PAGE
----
The case beyond Covid

This is the second of three briefings developed by Youth Access to support our members, the wider youth sector, commissioners and policymakers to anticipate and respond to the scale of socio-economic and mental health need among younger generations over the coming year and beyond. It summarises the evidence behind an integrated, youth-focused approach to supporting young people, in the model of Youth Information, Advice and Counselling Services (YIACS) that make up our membership. In doing so, it makes the case for a key role for local voluntary sector services such as YIACS and ‘early support hubs’ in tackling the ‘whole life’ challenges facing young people in light of the pandemic. 

As the first briefing in this series showed, young people have borne the brunt of the socio-economic impacts of the pandemic which, in turn, is having a serious and worrying effect on their mental health and wellbeing. This is of particular concern for young people who faced multiple disadvantages before Covid-19. The same young people who already experienced the worst mental health prior to the crisis – including young women, people from Black, Asian and Minority Ethnic (BAME) communities and young people living in poverty – have also been hardest hit by the pandemic.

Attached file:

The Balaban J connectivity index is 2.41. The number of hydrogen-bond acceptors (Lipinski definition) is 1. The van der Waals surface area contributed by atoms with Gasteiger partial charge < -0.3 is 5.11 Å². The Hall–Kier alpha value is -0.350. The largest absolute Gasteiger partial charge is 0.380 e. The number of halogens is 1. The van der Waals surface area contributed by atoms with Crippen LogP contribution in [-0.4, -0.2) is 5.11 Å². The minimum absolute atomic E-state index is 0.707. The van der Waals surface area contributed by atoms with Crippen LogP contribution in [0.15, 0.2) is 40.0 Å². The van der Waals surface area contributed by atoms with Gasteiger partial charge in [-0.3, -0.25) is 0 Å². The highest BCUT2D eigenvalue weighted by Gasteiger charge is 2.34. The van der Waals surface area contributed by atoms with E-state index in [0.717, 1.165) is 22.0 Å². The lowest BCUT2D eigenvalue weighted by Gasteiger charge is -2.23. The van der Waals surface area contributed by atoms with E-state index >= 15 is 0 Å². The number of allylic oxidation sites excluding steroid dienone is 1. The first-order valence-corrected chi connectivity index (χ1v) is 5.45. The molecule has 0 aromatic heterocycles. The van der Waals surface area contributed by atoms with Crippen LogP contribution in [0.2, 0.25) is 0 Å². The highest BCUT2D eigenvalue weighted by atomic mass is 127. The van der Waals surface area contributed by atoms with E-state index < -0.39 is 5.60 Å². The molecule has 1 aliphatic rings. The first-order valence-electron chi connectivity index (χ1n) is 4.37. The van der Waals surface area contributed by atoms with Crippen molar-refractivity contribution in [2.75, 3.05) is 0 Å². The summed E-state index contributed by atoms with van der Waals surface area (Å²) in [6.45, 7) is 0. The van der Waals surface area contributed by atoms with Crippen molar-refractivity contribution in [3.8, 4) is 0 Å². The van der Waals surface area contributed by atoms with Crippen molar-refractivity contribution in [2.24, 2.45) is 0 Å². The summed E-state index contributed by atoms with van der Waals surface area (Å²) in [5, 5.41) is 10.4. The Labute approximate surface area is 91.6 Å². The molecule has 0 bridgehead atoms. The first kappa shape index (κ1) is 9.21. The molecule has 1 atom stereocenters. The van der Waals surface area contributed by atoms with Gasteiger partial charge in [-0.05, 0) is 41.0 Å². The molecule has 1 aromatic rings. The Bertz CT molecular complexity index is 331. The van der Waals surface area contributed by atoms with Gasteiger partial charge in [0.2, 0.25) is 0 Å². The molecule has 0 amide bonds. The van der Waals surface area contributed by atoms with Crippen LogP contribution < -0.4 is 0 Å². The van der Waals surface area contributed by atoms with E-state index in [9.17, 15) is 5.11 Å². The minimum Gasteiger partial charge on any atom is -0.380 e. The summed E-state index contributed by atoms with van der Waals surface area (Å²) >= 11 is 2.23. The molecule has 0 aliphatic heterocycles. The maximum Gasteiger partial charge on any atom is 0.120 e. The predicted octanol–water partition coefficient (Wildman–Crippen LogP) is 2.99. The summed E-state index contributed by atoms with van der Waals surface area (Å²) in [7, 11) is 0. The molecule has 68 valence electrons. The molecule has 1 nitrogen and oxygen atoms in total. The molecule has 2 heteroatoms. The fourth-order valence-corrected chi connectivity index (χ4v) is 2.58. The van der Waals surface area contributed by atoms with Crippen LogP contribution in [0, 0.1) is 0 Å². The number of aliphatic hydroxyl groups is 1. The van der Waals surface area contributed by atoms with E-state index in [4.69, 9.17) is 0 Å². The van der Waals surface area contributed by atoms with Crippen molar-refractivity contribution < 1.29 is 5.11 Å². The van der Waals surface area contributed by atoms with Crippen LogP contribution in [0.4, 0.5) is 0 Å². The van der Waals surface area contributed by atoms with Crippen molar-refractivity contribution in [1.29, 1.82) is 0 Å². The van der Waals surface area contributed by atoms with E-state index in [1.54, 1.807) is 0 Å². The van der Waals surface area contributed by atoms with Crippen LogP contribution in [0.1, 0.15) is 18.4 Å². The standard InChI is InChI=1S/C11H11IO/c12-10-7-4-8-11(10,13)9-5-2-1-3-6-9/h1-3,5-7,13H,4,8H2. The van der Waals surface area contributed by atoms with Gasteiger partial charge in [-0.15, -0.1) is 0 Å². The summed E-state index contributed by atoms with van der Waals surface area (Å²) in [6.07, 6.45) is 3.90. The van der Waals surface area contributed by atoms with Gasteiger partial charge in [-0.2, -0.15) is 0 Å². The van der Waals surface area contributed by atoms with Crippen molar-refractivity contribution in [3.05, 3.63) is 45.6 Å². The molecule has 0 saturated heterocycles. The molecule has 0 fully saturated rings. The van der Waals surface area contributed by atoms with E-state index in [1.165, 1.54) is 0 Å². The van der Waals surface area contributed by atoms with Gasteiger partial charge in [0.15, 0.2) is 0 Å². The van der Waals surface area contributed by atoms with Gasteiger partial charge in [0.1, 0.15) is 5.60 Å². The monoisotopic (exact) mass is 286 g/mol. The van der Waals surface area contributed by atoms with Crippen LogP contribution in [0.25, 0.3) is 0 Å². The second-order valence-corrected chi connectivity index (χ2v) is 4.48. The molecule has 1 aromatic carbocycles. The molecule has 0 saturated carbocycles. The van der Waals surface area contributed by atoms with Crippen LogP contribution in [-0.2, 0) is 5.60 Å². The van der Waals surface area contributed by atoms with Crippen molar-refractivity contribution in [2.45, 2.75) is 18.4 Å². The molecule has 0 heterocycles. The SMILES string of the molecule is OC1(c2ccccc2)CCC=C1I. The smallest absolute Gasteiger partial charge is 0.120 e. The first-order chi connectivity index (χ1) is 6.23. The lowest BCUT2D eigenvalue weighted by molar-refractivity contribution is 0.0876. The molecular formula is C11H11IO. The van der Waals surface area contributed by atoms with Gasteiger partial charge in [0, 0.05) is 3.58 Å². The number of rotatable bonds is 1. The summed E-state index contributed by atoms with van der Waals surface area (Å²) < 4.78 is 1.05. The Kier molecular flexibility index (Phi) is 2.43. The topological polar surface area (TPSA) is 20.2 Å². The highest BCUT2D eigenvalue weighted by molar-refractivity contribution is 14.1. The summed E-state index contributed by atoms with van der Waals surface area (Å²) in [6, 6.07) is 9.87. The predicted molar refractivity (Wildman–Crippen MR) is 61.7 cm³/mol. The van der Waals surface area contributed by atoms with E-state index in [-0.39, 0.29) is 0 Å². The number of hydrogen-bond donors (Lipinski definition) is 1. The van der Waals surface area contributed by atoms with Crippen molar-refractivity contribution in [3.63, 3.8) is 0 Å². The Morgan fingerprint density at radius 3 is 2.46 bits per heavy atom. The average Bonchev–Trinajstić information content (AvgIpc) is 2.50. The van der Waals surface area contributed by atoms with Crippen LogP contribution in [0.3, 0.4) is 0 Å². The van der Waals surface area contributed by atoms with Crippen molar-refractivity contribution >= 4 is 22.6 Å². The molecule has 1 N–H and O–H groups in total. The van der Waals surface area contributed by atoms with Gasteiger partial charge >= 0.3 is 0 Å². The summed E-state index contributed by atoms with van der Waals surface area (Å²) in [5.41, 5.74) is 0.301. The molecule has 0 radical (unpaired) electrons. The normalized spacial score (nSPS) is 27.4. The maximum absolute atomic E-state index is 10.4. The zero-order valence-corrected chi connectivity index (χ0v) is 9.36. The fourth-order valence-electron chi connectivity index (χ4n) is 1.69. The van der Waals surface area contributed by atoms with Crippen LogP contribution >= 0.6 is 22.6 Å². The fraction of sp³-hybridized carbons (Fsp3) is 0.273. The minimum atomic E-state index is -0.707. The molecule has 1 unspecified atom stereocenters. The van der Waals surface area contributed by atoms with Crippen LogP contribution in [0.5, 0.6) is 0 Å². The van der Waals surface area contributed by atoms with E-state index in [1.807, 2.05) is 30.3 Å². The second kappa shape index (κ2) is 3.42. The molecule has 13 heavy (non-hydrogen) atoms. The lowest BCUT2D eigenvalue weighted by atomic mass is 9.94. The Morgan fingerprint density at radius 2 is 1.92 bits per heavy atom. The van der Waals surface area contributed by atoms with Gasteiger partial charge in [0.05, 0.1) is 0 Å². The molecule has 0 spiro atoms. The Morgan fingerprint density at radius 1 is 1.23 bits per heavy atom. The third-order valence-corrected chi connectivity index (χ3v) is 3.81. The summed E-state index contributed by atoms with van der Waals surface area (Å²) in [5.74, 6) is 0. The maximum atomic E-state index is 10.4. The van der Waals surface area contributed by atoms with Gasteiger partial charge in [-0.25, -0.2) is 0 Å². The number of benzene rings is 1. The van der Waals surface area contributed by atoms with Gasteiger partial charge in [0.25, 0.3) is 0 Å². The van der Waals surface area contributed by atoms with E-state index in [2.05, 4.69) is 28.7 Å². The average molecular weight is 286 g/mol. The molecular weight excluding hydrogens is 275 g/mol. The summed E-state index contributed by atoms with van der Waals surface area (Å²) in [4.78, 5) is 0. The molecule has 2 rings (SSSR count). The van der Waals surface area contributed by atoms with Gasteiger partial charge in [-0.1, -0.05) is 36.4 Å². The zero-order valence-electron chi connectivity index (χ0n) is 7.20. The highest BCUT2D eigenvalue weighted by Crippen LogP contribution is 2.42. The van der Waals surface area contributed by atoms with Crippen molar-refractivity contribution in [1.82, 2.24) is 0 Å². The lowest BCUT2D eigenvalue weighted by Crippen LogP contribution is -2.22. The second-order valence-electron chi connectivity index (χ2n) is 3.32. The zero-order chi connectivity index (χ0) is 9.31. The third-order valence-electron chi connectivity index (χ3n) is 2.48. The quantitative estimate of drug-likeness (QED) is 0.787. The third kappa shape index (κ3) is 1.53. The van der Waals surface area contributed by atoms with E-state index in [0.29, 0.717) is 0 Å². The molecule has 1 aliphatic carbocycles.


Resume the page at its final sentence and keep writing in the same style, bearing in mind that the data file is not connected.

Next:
Responding to these challenges will require a joined-up approach that takes effective, targeted and sustainable measures to support young people across every area of their lives. Failure to do so risks carving up young people’s issues and providing disjointed care which focuses on symptoms, rather than outcomes; preventing young people from overcoming challenges which cut across different areas of their lives. 

It is past time to realise the recommendations outlined in Future in Mind, to invest in the existing network of YIACS to improve young people’s access to early help. Young people can wait no more for investment in the services that will support them with the impact of the pandemic and the challenges thrown up on the journey into adulthood. With their wealth of expertise and deep roots in the communities they support, YIACS – and ‘open access’ services in general – must be at the heart of concerted efforts to support young people out of the present crisis.